Since April 2016, on behalf of the Minister, Defence has authorised four transfers of conventional weapons to Saudi Arabia. These authorisations were made not only at a time when Saudi Arabia’s human rights record was at an all-time low, but also as the kingdom waged a war in Yemen and maintained a blockade that prevented the arrival of food, fuel, medicine, and humanitarian supplies, creating the “world’s worst humanitarian crisis”. By December last year, 10,000 civilians had been killed in bombing, an average of five children had been killed or injured by the violence each day, and millions were affected by school closures.

When questioned during Senate Estimates about these transfers, Defence officials refused to identify the criteria for authorising defence exports. Nonetheless, those exports to Saudi Arabia presumably accounted for at least some of the sharp spike in defence exports in 2016.

While Pyne’s visit to Saudi Arabia in November 2017 received some press attention, that trip also included a visit to increasingly authoritarian Poland. While there, Pyne said he would “discuss Poland’s extensive military modernisation program and the opportunities for Australian defence companies to export capability”.

Pyne has defended the new defence export strategy as focusing on trade with trusted military allies. But he has also explained that the new Export Finance and Insurance Corporation (EFIC) developed as part of the strategy will be able to provide finance options “in markets like the Middle East and Asia – where banks are not as enthusiastic to have loan facilities”. EFIC is the mechanism for distributing the announced $4.8 billion, but the markets Pyne describes are exactly the markets weapons should not be sold in.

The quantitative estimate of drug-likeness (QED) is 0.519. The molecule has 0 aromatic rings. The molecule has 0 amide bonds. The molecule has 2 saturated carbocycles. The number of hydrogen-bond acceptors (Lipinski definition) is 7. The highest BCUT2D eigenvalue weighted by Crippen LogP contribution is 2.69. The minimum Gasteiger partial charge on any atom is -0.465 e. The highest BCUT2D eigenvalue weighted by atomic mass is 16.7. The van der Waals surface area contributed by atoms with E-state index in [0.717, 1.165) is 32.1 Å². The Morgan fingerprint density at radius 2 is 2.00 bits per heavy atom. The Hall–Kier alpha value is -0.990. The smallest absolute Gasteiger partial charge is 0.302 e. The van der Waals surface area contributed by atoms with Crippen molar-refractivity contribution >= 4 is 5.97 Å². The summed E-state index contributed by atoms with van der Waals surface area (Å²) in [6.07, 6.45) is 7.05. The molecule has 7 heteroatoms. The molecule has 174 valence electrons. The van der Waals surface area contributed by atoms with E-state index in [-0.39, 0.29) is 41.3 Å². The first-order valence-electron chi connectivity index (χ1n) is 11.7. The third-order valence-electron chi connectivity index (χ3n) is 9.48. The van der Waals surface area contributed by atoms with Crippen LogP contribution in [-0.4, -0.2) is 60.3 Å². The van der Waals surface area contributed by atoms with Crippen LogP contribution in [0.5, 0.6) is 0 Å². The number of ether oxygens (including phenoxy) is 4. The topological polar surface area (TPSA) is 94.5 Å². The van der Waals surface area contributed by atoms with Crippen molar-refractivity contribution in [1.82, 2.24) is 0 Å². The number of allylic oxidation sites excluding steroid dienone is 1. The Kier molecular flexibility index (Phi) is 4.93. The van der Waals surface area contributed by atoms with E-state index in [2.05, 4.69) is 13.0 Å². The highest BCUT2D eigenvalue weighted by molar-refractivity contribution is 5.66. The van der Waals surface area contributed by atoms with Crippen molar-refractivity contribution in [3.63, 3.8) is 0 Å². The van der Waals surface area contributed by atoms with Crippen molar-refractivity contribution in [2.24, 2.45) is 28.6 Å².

Increasing arms sales to countries with records of human rights and gender-based violence is not in the spirit of the ATT. Indeed, at the time of writing, DFAT’s web page for the ATT was entirely blank. Even if increasing defence exports is required to meet Australia’s strategic defence needs, the exports must be undertaken in a transparent fashion, in accordance with international law. Indeed, the time is nigh for a parliamentary inquiry into Australia’s implementation of the ATT.

As Bishop said, “illegally traded conventional weapons are one of the world’s biggest killers, claiming more than half a million victims every year”. But there is no point in merely swapping illegally traded weapons for legally traded weapons. Bishop has herself noted that experience in our own neighbourhood, such as in Bougainville in the 1980s and the Solomon Islands in the 1990s, shows how destabilising the introduction of even small numbers of weapons can be.

* A previous version of this article stated that “signatories” to the ATT are required to submit annual reports and that “a recent Freedom of Information request has shown that the department responsible for authorising arms transfers has produced no such annual reports.” The Department of Foreign Affairs and Trade produced the reports for 2015 and 2016 and are available from the secretariat of the ATT.